Optimal Conditions for CO2/n-Hexane Flash Separation
A liquid stream, composed of carbon dioxide () and -hexane (-), has a flow rate of 100 kg/hr and a pressure of 100 bar. This stream is fed to a flash distillation vessel operating at a lower pressure and a user-set value of the temperature . The phi-phi approach is used with the Peng–Robinson equation of state (PR EoS) to compute the mass flow rates of in the exiting vapor stream (), as well as the mass flow rate of -hexane in the exiting liquid stream (). This Demonstration determines the pressure at which a profit function reaches its maximum value (indicated in the plot by a green dot). It is assumed that this objective function (expressed in $/hr) is equal to . The arc-length continuation technique is employed to generate in one single calculation the red curve (i.e. the profit curve versus pressure). The values of the optimal pressure and maximum profit are both reported in green on the plot.[more]
In addition, the results are compared with those obtained from a sensitivity analysis using the Aspen Plus process simulator [1, 2] (blue squares for the PR EoS property method). Excellent agreement is achieved for . Alternatively, one can adopt a property package other than the PR EoS. Indeed, we have run our Aspen Plus simulation with the UNIFAC property method for activity coefficients and the PR EoS for vapor phase fugacity coefficients (i.e. gamma-phi approach). The corresponding results are shown by the cyan triangles for . It is clear that despite the small quantitative discrepancies between the two property methods, the general qualitative features are similar (i.e. in both cases we see: (1) a sharp rise in the profit function at low pressure and a gradual decrease of this later function at higher pressure; and (2) the existence of an intermediate value of the pressure of the flash vessel where the profit is maximized).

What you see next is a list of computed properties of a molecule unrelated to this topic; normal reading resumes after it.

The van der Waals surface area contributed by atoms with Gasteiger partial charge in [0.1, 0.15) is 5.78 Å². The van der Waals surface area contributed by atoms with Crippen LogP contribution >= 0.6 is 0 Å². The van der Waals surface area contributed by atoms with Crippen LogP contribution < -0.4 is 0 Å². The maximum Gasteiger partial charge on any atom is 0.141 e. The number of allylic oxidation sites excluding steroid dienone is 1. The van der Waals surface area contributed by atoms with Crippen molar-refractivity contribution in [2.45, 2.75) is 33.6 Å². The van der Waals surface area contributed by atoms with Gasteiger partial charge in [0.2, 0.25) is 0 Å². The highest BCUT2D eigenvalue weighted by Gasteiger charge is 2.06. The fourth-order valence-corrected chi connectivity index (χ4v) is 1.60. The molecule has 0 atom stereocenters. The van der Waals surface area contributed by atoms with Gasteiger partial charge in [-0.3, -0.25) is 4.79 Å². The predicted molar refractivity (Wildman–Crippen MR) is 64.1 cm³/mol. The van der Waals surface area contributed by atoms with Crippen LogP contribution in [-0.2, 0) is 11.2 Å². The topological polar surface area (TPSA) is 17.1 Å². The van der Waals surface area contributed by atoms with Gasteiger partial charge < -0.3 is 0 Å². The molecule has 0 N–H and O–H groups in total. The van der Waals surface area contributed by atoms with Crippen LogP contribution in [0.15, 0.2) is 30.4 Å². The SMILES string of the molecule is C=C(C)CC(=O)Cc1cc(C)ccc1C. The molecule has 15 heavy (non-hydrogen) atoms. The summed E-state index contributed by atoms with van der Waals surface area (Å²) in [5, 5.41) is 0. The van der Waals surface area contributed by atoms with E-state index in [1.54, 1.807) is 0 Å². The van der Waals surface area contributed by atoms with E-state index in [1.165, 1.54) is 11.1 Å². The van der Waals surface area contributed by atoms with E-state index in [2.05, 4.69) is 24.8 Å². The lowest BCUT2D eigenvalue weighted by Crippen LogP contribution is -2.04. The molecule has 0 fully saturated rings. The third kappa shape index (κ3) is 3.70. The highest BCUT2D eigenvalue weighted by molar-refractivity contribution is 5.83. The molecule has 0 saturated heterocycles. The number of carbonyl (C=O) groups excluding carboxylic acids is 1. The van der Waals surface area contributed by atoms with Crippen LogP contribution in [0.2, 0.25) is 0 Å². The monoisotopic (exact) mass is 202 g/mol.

Also, you can vary the value of the flash vessel temperature using the slider and see its effect on the values of the profit and optimal pressure. Clearly, increasing the temperature decreases the profit.
Finally, by selecting the "outlet mass flow rates" option you can display the values of and in kg/hr (shown in blue and red, respectively).[less]
 M. Morales. Aspen Plus V8.0 Tutorial–Sensitivity Analysis [Video]. (Dec 30, 2016) www.youtube.com/watch?v=L8inROJ10Jw.
 Aspentech. "Aspen Plus." (Dec 30, 2016) www.aspentech.com/products/engineering/aspen-plus.